An Introduction to Steam Bending
By ercol on 29 October 2018
Wood is a fundamental material in furniture production, with good reason too. It’s strong, naturally beautiful and impressively versatile, with a vast array of wood species and techniques there are also numerous ways of using and shaping wood to add to its beauty and functionality.
In this post, we take a closer look at steam bending – one of the most important woodwork techniques both historically and in modern furniture production.
A brief history of steam bending
As the name suggests, steam bending involves using steam to make it easier to bend and shape. It’s been used for centuries, with various sources even suggesting the Ancient Egyptians used it to create chariots for transportation and military use.
While steam bending was originally primitive and inaccurate in many ways, it has been perfected over time to become an essential practice in crafting timber. Some of the finest pieces of woodwork throughout history have used steam bending, from perfectly crafted violins to robust wooden boats and even lacrosse sticks.
Today, steam bending remains an ecological and highly-skilled way to manipulate and shape wood. As a result, the practice is still used for all kinds of stylish, traditional items, including ercol furniture...
Steam bending: the basics
To begin the steam bending process, wood is placed in a steam heated retort to make it pliable enough to bend. Once prepared, the wood is bent around a former to provide the right shape for the furniture in mind. This could be anything from the beautiful curved bow back of a Windsor chair to our Renaissance sofa.
Choosing the best technique
Not all wood bending is the same. It is dependent on the species and thickness of the wood, the depth of the bend or the shape required. A number of bends in one piece of timber, for instance, will require hand bending, while a single shallow bend can be achieved using radio frequency bending.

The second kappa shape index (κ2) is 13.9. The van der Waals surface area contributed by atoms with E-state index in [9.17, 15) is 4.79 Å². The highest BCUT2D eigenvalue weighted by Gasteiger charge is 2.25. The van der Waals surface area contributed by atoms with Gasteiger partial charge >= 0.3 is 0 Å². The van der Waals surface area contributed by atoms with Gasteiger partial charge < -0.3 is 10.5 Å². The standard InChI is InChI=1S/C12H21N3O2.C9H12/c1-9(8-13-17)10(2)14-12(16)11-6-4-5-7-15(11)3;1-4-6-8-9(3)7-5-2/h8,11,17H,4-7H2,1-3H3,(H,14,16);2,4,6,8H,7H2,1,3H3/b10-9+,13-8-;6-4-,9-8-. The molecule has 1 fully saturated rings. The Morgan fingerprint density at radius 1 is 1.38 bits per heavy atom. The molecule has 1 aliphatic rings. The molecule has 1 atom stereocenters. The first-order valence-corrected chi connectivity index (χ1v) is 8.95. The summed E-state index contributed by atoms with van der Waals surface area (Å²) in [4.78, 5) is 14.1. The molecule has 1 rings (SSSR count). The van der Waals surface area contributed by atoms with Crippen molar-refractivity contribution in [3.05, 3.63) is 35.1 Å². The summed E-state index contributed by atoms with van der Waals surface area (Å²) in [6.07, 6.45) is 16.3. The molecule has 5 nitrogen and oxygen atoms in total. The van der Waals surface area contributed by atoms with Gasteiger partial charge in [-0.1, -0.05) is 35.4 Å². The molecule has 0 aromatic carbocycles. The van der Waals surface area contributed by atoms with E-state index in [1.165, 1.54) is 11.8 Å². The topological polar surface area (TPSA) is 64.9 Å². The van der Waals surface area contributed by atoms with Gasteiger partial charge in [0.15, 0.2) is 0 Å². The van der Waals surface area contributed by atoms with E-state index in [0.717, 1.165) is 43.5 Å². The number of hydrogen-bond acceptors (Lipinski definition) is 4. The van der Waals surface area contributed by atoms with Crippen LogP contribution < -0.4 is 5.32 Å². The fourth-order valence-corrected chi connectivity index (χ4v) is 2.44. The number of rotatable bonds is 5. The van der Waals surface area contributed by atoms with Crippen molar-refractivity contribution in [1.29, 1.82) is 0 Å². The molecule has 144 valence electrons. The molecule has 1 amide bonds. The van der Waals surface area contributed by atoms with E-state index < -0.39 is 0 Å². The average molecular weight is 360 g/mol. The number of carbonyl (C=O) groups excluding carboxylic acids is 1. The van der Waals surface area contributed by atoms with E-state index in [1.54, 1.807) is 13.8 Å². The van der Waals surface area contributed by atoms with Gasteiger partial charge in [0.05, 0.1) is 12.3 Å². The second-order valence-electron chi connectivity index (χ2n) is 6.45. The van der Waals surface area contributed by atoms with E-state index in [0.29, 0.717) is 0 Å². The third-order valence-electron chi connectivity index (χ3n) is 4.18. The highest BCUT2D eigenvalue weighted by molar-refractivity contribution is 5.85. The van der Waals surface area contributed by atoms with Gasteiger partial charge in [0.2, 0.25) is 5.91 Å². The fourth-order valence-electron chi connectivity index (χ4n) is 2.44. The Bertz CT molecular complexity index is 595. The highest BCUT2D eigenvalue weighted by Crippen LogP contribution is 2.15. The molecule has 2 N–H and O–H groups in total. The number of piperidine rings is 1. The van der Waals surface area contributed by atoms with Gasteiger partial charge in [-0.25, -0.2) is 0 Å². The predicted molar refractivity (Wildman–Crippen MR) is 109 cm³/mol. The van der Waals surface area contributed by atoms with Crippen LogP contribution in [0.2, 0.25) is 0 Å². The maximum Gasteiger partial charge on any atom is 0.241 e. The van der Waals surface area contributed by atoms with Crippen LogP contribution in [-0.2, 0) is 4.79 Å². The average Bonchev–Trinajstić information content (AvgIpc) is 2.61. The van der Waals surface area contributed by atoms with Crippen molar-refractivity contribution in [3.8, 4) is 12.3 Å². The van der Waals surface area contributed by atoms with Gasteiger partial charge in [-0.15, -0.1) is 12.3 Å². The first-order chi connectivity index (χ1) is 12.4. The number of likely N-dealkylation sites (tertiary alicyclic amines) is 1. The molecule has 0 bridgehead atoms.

At ercol, we carry out 3 forms of bending to maintain the best finish on all pieces:
- Steam bending
- Hand bending
- Radio frequency bending
The back bow of the Evergreen armchair, for instance, has 4 bends in one length of timber. This requires hand bending by 2 men working in unison to ensure the same pressure is applied from both ends. This is the best way to achieve the correct bend on this piece. After this process, the wood needs to stay in the former overnight to dry out in the kiln as with any of the steam bending by hand or machine.
The elegantly steam bent solid ash arms of the Marino collection are machine bent to create a striking contemporary sofa which reflects ercol’s design heritage of chair making and fuses both traditional craftsmanship along with modern furniture making techniques.
On the other hand, the Renaissance back and arm slats have much shallower bends. To achieve this, wood is bent in the radio frequency press, which is ready immediately after bending. That said, the bending process takes longer as bending is done slowly and monitored carefully.
Heritage, beauty and function
At ercol, we put craftsmanship, beauty and functionality at the heart of every piece of furniture. Steam bending is just one of many traditional techniques we use to enhance the design of each piece.
To watch more steam bending, sanding and chair making you can watch the video below.
To browse the full range of ercol furniture, you can either see a digital version of our 2019 catalogue online or request a hardcopy.
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